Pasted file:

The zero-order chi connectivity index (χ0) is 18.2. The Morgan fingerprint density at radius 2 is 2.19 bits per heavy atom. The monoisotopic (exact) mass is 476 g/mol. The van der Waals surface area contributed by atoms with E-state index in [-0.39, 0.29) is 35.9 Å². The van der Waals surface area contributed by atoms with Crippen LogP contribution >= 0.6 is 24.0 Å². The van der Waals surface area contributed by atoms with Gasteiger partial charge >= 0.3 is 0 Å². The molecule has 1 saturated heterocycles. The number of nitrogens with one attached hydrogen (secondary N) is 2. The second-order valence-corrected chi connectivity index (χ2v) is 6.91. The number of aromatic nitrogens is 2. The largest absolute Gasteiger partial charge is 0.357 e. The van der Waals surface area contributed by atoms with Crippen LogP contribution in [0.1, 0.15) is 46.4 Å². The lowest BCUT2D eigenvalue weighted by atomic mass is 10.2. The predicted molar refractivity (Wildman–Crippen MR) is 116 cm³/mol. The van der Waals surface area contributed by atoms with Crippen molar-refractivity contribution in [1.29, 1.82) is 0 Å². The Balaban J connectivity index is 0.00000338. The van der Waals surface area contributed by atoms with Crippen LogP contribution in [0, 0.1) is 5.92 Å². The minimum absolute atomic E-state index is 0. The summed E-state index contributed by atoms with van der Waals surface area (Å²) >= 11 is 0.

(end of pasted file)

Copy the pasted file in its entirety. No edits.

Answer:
The zero-order chi connectivity index (χ0) is 18.2. The Morgan fingerprint density at radius 2 is 2.19 bits per heavy atom. The monoisotopic (exact) mass is 476 g/mol. The van der Waals surface area contributed by atoms with E-state index in [-0.39, 0.29) is 35.9 Å². The van der Waals surface area contributed by atoms with Crippen LogP contribution >= 0.6 is 24.0 Å². The van der Waals surface area contributed by atoms with Gasteiger partial charge >= 0.3 is 0 Å². The molecule has 1 saturated heterocycles. The number of nitrogens with one attached hydrogen (secondary N) is 2. The second-order valence-corrected chi connectivity index (χ2v) is 6.91. The number of aromatic nitrogens is 2. The largest absolute Gasteiger partial charge is 0.357 e. The van der Waals surface area contributed by atoms with Crippen LogP contribution in [0.1, 0.15) is 46.4 Å². The lowest BCUT2D eigenvalue weighted by atomic mass is 10.2. The predicted molar refractivity (Wildman–Crippen MR) is 116 cm³/mol. The van der Waals surface area contributed by atoms with Crippen molar-refractivity contribution in [1.29, 1.82) is 0 Å². The Balaban J connectivity index is 0.00000338. The van der Waals surface area contributed by atoms with Crippen LogP contribution in [0, 0.1) is 5.92 Å². The minimum absolute atomic E-state index is 0. The summed E-state index contributed by atoms with van der Waals surface area (Å²) >= 11 is 0.